Environmental agency, WaterAid Nigeria has made a shocking revelation that 58 million of 700 million urban dwellers around the world living without basic sanitation are Nigerians.
It also revealed that 13.5 million people living in Nigeria’s towns and cities have no choice but to defecate in the open using roadsides, railway tracks and even plastic bags dubbed ‘flying toilets.’
Therefore, to mark the World Toilet Day, which was held on Saturday, November 19, WaterAid Nigeria has called on government to keep its promise to deliver universal access to sanitation, following the release of new analysis showing it ranks third in the world and worst in Sub-Saharan Africa for having the most urban-dwellers living without a safe, private toilet.
During his remarks, WaterAid Nigeria Country Director, Dr Michael Ojo, said that “Our analysis shows just how many nations in the world are failing to give sanitation the political prioritisation and financing required, with Nigeria featuring strongly at the top of that list.
“WaterAid’s Overflowing Cities: The State of the World Toilets report looks at the problem of urban sanitation and the health threats to our world, as the UN predicts by 2050, two-thirds of the global population will live in towns and cities. Nigeria too has a huge population and extremely rapid rural–urban migration; however, economic development and urban planning have not kept pace with the sheer volumes of people arriving – and being born – every day in its towns and cities.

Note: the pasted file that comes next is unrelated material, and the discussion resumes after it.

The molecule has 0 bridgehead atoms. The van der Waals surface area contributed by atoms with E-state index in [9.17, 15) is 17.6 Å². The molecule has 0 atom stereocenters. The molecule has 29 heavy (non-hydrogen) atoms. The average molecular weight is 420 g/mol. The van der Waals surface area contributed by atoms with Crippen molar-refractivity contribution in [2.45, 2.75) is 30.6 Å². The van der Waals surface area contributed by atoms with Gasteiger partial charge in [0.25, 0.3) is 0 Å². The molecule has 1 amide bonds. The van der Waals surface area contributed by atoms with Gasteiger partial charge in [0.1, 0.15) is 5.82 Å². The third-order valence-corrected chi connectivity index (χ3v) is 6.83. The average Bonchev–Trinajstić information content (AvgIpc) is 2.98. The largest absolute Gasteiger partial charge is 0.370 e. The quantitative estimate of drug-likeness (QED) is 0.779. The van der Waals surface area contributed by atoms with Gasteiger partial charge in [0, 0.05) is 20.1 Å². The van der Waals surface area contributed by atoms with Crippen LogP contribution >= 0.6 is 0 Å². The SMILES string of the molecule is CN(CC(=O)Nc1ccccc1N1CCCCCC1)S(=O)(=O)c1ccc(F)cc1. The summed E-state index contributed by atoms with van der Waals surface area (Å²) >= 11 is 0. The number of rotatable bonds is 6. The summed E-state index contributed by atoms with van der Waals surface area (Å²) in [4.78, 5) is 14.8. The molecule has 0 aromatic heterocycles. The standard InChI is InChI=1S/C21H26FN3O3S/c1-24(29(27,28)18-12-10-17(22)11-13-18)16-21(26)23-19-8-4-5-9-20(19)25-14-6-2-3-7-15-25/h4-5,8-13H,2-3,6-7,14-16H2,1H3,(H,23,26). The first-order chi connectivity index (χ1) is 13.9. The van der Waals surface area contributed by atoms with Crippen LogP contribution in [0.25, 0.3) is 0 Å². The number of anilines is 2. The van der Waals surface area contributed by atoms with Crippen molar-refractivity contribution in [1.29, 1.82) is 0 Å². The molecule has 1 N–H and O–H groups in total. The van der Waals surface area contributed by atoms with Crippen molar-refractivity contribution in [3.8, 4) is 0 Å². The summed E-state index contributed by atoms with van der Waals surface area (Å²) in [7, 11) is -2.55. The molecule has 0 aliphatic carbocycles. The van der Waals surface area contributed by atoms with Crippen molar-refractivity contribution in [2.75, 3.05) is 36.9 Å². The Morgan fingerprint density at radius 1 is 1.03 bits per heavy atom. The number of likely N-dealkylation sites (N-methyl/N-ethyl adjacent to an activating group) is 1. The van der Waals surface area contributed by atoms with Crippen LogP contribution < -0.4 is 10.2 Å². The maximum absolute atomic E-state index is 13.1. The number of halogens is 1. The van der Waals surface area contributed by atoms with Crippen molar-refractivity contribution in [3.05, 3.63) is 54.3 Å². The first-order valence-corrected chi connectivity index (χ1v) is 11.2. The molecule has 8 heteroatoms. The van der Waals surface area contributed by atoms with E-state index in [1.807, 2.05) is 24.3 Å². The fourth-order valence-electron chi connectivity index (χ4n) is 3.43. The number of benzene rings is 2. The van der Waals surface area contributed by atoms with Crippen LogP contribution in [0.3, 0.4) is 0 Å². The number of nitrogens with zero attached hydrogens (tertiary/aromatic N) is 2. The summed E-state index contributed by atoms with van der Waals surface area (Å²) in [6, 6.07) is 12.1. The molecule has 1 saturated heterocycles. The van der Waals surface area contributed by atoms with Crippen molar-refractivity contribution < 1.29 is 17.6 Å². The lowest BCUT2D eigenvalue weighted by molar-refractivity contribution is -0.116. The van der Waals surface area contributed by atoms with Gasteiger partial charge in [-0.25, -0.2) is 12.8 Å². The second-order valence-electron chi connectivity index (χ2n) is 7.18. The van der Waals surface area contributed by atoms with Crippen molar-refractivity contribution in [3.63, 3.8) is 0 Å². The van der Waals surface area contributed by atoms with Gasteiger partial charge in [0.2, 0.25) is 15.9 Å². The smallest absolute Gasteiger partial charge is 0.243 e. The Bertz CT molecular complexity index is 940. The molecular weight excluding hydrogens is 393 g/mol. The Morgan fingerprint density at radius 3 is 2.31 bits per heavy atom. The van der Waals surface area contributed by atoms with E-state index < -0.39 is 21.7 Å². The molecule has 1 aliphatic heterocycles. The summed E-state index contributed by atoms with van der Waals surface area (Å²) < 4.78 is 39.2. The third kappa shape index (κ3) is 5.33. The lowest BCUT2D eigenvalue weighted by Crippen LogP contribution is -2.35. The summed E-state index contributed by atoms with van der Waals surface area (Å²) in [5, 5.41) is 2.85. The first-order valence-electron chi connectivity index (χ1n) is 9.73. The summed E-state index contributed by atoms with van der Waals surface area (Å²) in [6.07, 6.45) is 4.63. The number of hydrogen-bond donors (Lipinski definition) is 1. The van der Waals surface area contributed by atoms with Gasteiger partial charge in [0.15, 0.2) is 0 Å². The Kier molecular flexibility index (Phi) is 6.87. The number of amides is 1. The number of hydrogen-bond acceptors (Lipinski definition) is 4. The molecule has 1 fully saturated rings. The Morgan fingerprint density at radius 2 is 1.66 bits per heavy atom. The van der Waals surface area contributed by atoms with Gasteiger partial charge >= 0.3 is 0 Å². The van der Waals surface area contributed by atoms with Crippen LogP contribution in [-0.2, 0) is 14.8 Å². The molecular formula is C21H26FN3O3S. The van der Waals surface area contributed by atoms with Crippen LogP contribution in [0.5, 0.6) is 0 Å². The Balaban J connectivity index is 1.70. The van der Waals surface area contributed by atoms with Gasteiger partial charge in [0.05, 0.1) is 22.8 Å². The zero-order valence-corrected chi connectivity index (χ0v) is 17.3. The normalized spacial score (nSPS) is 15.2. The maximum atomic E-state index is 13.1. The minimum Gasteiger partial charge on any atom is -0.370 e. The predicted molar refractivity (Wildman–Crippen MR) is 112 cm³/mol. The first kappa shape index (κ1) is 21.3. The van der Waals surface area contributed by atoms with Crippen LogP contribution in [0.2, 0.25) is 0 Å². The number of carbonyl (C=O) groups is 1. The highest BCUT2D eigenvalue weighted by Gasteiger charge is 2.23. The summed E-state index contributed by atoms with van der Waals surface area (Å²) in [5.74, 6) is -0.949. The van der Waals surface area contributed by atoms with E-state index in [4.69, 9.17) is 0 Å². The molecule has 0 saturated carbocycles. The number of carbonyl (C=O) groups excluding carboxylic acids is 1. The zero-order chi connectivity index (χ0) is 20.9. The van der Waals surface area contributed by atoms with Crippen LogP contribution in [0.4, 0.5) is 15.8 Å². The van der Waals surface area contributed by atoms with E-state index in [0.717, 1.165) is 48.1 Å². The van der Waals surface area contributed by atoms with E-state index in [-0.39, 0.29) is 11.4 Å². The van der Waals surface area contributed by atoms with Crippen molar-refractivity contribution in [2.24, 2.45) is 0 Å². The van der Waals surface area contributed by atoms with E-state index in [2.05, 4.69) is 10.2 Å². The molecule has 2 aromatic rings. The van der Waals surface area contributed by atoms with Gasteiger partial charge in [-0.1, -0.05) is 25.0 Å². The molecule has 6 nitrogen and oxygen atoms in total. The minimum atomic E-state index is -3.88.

“The report highlights the challenges facing 700 million urban dwellers around the world living without basic sanitation, 58 million of whom are in Nigeria. The problem is so big that 13.5 million people living in Nigeria’s towns and cities have no choice but to defecate in the open using roadsides, railway tracks and even plastic bags dubbed ‘flying toilets.’
“Nigeria also ranks top in the countries falling furthest behind in reaching people with urban sanitation. For every urban dweller reached with sanitation since 2,000, two were added to the number living without, an increase of 31 million people in the past 15 years.”
Other findings on Nigeria in the report also revealed that the country is third, after India and China, on a list of top 10 countries with the most urban dwellers without safe, private toilets (by numbers).
With the theme, ‘Toilets and Jobs,’ the annual event this year highlights the fact that improved sanitation impacts not only health but livelihoods too, and has the potential to transform societies and economies by amongst other things, creating new green jobs and a healthier, more sustainable future.
“Current evidence shows that working days lost to poor sanitation costs the global economy approximately $4 billion per year. Loss of productivity due to illnesses caused by lack of sanitation and poor hygiene practices is estimated to cost many countries up to five per cent of GDP. A lack of access to sanitation cost the global economy $222.9 billion in 2015, up from $182.5 billion in 2010, a rise of 22 per cent in just five years.”
The agency has therefore called out to the Nigerian government to ensure that schools, healthcare facilities and birthing centres have safe toilets, clean running water and functional handwashing facilities, to reduce maternal, newborn and child deaths and strengthen children’s ability to attend school.